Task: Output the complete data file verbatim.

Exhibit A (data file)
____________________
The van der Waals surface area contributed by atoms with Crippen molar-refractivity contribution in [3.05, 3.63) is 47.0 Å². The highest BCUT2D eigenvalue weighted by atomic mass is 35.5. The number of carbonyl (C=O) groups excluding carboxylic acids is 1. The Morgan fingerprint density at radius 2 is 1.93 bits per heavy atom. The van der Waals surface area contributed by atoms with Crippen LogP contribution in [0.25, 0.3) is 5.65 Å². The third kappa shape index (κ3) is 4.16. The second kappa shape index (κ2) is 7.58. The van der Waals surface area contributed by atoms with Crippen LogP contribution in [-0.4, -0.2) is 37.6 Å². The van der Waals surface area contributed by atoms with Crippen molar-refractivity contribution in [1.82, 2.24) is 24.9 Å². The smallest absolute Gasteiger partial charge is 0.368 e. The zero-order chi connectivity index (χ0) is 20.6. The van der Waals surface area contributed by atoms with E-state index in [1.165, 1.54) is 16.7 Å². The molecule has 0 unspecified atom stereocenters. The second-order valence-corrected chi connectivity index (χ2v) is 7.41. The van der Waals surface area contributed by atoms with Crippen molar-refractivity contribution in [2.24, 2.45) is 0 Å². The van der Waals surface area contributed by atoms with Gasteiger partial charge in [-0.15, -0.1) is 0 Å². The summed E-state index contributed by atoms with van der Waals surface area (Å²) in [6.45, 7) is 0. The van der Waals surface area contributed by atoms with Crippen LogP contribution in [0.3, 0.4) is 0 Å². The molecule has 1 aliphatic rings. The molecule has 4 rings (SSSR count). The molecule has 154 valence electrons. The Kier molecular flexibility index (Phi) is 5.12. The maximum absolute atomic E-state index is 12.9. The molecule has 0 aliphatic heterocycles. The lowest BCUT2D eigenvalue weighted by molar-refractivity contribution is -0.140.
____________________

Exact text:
The van der Waals surface area contributed by atoms with Crippen molar-refractivity contribution in [3.05, 3.63) is 47.0 Å². The highest BCUT2D eigenvalue weighted by atomic mass is 35.5. The number of carbonyl (C=O) groups excluding carboxylic acids is 1. The Morgan fingerprint density at radius 2 is 1.93 bits per heavy atom. The van der Waals surface area contributed by atoms with Crippen LogP contribution in [0.25, 0.3) is 5.65 Å². The third kappa shape index (κ3) is 4.16. The second kappa shape index (κ2) is 7.58. The van der Waals surface area contributed by atoms with Crippen LogP contribution in [-0.4, -0.2) is 37.6 Å². The van der Waals surface area contributed by atoms with Crippen molar-refractivity contribution in [1.82, 2.24) is 24.9 Å². The smallest absolute Gasteiger partial charge is 0.368 e. The zero-order chi connectivity index (χ0) is 20.6. The van der Waals surface area contributed by atoms with E-state index in [1.165, 1.54) is 16.7 Å². The molecule has 0 unspecified atom stereocenters. The second-order valence-corrected chi connectivity index (χ2v) is 7.41. The van der Waals surface area contributed by atoms with Crippen molar-refractivity contribution in [2.24, 2.45) is 0 Å². The van der Waals surface area contributed by atoms with Gasteiger partial charge in [-0.15, -0.1) is 0 Å². The summed E-state index contributed by atoms with van der Waals surface area (Å²) in [6.45, 7) is 0. The van der Waals surface area contributed by atoms with Crippen LogP contribution in [0.3, 0.4) is 0 Å². The molecule has 1 aliphatic rings. The molecule has 4 rings (SSSR count). The molecule has 154 valence electrons. The Kier molecular flexibility index (Phi) is 5.12. The maximum absolute atomic E-state index is 12.9. The molecule has 0 aliphatic heterocycles. The lowest BCUT2D eigenvalue weighted by molar-refractivity contribution is -0.140.